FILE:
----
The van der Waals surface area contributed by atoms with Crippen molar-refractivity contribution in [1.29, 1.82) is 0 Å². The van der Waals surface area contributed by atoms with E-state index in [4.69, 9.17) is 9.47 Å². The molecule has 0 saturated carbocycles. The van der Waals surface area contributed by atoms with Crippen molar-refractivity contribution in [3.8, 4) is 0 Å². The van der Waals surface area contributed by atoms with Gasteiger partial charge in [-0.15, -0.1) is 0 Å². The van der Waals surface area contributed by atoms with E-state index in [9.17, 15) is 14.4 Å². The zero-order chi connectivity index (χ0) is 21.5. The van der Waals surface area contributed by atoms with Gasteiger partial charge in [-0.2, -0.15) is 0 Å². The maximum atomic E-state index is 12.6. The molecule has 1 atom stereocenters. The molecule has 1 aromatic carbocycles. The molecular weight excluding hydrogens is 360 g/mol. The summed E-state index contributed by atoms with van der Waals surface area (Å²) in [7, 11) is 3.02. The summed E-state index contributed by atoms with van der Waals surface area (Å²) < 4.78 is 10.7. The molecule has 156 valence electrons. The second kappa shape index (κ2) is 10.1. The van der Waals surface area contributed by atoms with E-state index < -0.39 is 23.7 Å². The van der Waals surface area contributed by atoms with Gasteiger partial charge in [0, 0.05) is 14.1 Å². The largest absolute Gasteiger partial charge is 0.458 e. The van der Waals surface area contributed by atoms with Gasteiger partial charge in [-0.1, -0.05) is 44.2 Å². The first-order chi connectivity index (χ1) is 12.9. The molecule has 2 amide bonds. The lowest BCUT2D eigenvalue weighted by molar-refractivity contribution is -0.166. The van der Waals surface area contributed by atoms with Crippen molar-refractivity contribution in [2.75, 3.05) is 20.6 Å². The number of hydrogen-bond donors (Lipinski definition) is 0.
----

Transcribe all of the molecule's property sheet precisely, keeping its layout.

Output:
The van der Waals surface area contributed by atoms with Crippen molar-refractivity contribution in [1.29, 1.82) is 0 Å². The van der Waals surface area contributed by atoms with E-state index in [4.69, 9.17) is 9.47 Å². The molecule has 0 saturated carbocycles. The van der Waals surface area contributed by atoms with Crippen molar-refractivity contribution in [3.8, 4) is 0 Å². The van der Waals surface area contributed by atoms with Gasteiger partial charge in [-0.15, -0.1) is 0 Å². The van der Waals surface area contributed by atoms with E-state index in [9.17, 15) is 14.4 Å². The zero-order chi connectivity index (χ0) is 21.5. The van der Waals surface area contributed by atoms with Gasteiger partial charge in [-0.2, -0.15) is 0 Å². The maximum atomic E-state index is 12.6. The molecule has 1 atom stereocenters. The molecule has 1 aromatic carbocycles. The molecular weight excluding hydrogens is 360 g/mol. The summed E-state index contributed by atoms with van der Waals surface area (Å²) in [7, 11) is 3.02. The summed E-state index contributed by atoms with van der Waals surface area (Å²) < 4.78 is 10.7. The molecule has 156 valence electrons. The second kappa shape index (κ2) is 10.1. The van der Waals surface area contributed by atoms with E-state index < -0.39 is 23.7 Å². The van der Waals surface area contributed by atoms with Gasteiger partial charge in [0, 0.05) is 14.1 Å². The largest absolute Gasteiger partial charge is 0.458 e. The van der Waals surface area contributed by atoms with Gasteiger partial charge in [-0.1, -0.05) is 44.2 Å². The first-order chi connectivity index (χ1) is 12.9. The molecule has 2 amide bonds. The lowest BCUT2D eigenvalue weighted by molar-refractivity contribution is -0.166. The van der Waals surface area contributed by atoms with Crippen molar-refractivity contribution in [2.75, 3.05) is 20.6 Å². The number of hydrogen-bond donors (Lipinski definition) is 0.